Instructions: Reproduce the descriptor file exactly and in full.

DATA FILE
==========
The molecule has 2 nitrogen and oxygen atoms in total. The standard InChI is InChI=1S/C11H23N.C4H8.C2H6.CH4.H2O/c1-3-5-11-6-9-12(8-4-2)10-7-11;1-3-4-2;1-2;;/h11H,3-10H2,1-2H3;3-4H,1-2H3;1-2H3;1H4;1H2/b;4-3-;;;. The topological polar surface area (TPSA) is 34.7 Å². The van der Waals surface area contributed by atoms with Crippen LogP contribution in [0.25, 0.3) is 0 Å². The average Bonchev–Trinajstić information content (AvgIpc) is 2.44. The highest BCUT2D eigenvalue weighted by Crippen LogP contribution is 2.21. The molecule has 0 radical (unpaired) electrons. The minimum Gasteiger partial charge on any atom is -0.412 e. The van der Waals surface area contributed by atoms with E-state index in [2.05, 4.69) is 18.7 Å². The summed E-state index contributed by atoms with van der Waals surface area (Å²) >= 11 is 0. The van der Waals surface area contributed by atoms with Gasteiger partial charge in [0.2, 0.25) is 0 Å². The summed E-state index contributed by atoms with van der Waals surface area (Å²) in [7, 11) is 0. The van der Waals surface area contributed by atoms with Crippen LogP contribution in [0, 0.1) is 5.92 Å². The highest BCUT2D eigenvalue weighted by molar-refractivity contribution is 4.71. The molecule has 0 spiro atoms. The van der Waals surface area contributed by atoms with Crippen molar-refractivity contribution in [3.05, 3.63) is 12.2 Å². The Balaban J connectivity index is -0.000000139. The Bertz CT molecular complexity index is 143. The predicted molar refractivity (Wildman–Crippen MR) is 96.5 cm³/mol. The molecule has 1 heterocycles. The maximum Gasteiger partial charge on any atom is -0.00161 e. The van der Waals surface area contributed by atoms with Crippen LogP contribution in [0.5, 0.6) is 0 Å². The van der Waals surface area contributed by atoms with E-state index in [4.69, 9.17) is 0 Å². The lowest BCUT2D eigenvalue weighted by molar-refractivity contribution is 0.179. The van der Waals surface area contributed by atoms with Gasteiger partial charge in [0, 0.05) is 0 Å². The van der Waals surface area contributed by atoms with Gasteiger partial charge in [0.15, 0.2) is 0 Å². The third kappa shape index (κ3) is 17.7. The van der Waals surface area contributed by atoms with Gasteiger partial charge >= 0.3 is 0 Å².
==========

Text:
The molecule has 2 nitrogen and oxygen atoms in total. The standard InChI is InChI=1S/C11H23N.C4H8.C2H6.CH4.H2O/c1-3-5-11-6-9-12(8-4-2)10-7-11;1-3-4-2;1-2;;/h11H,3-10H2,1-2H3;3-4H,1-2H3;1-2H3;1H4;1H2/b;4-3-;;;. The topological polar surface area (TPSA) is 34.7 Å². The van der Waals surface area contributed by atoms with Crippen LogP contribution in [0.25, 0.3) is 0 Å². The average Bonchev–Trinajstić information content (AvgIpc) is 2.44. The highest BCUT2D eigenvalue weighted by Crippen LogP contribution is 2.21. The molecule has 0 radical (unpaired) electrons. The minimum Gasteiger partial charge on any atom is -0.412 e. The van der Waals surface area contributed by atoms with E-state index in [2.05, 4.69) is 18.7 Å². The summed E-state index contributed by atoms with van der Waals surface area (Å²) >= 11 is 0. The van der Waals surface area contributed by atoms with Gasteiger partial charge in [0.2, 0.25) is 0 Å². The summed E-state index contributed by atoms with van der Waals surface area (Å²) in [7, 11) is 0. The van der Waals surface area contributed by atoms with Crippen LogP contribution in [0, 0.1) is 5.92 Å². The highest BCUT2D eigenvalue weighted by molar-refractivity contribution is 4.71. The molecule has 0 spiro atoms. The van der Waals surface area contributed by atoms with Crippen molar-refractivity contribution in [3.05, 3.63) is 12.2 Å². The Balaban J connectivity index is -0.000000139. The Bertz CT molecular complexity index is 143. The predicted molar refractivity (Wildman–Crippen MR) is 96.5 cm³/mol. The molecule has 1 heterocycles. The maximum Gasteiger partial charge on any atom is -0.00161 e. The van der Waals surface area contributed by atoms with Crippen LogP contribution in [0.5, 0.6) is 0 Å². The van der Waals surface area contributed by atoms with E-state index in [4.69, 9.17) is 0 Å². The lowest BCUT2D eigenvalue weighted by molar-refractivity contribution is 0.179. The van der Waals surface area contributed by atoms with Gasteiger partial charge in [0, 0.05) is 0 Å². The van der Waals surface area contributed by atoms with Gasteiger partial charge in [0.15, 0.2) is 0 Å². The third kappa shape index (κ3) is 17.7. The van der Waals surface area contributed by atoms with Gasteiger partial charge >= 0.3 is 0 Å².